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Involuntary muscles are muscles that are not controllable consciously, and instead contract due to unconscious impulses sent by the autonomic nervous system or certain specialized cells or hormones. Both smooth muscle and cardiac muscle can be classified as involuntary muscles. Smooth muscle is comprised of spindle-shaped cells that have no striations and is found in numerous locations throughout the human body. Cardiac muscle is striated rather than smooth, and is found only within the walls of the heart.
Smooth muscles are involuntary muscles composed of thick and thin protein filaments that are homologous to the organelles known as myofibrils found in skeletal muscles. The thin filaments are composed of a globular protein called actin, while the thick ones are made up of a motor protein called myosin. Smooth muscles require extracellular calcium ions to contract: the ions activate a nucleotide called Adenosine triphosphate (ATP), which then activates the myosin filaments. The myosin filaments attach to the actin filaments in a process known as the crossbridge cycle, which causes the thick and thin filaments to slide over each other and contract. When the myosin filaments release the actin filaments, the muscle relaxes.
There are many types of smooth muscle in the human body. Smooth involuntary muscles control the iris of the eye, which contracts and expands involuntarily in accordance with changing light levels. The process of peristalsis, which creates a wave that pushes food through the esophagus and small intestine, is also controlled by involuntary muscles. Smooth muscle can also be found in the respiratory tract, the reproductive systems of both women and men, the ciliary muscle of the eye, and the urinary bladder. Most blood and lymphatic vessels in the human body are lined with smooth muscle cells, allowing them to constrict and dilate.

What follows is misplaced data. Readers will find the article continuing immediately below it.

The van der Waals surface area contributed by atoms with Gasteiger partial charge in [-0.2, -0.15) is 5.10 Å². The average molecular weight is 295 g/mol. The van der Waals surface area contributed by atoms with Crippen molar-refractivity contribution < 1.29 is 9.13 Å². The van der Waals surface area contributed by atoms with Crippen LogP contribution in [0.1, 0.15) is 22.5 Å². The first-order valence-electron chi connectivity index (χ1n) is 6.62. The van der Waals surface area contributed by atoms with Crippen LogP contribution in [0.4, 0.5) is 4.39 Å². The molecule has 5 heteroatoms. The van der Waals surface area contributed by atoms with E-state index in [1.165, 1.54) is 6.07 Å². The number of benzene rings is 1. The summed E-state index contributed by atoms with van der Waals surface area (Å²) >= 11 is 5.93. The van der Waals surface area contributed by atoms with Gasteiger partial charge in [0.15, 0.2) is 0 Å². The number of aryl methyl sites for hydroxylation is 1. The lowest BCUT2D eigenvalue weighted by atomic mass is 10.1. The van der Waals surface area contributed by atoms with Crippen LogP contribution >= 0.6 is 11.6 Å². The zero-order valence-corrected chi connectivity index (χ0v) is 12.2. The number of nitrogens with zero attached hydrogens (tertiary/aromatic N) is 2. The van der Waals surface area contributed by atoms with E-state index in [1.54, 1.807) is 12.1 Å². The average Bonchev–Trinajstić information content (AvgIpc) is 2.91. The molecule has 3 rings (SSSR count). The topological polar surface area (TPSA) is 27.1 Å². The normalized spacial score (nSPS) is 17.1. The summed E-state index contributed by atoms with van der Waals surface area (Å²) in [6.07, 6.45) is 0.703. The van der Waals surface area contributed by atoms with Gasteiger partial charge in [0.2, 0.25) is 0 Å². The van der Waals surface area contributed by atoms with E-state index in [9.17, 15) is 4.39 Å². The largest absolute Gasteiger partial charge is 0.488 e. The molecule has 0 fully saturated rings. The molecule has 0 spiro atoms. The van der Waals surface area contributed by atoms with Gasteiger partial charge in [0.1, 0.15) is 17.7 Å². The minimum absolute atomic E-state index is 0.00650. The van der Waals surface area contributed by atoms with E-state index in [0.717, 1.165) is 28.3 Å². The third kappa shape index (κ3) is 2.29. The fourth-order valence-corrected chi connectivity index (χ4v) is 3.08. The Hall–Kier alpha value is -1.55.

Cardiac muscle is also sometimes considered to be involuntary muscle. However, cardiac muscle shares features of both smooth and skeletal muscle tissue. It is striated like skeletal muscle tissue, but its contractions are involuntary, like those of smooth muscle tissue. Cardiac muscle is unique in that is particularly invulnerable to fatigue.
Contractions of cardiac muscles are controlled by the nerve impulses delivered by a group of cells located in the right atrium of the heart called the sinoatrial node. These contractions push blood through the four chambers of the human heart, the atria and ventricles. They also move blood throughout the veins and arteries of the circulatory system. These contractions, like those of smooth muscles, are initiated by calcium ions that come from outside the muscle cell.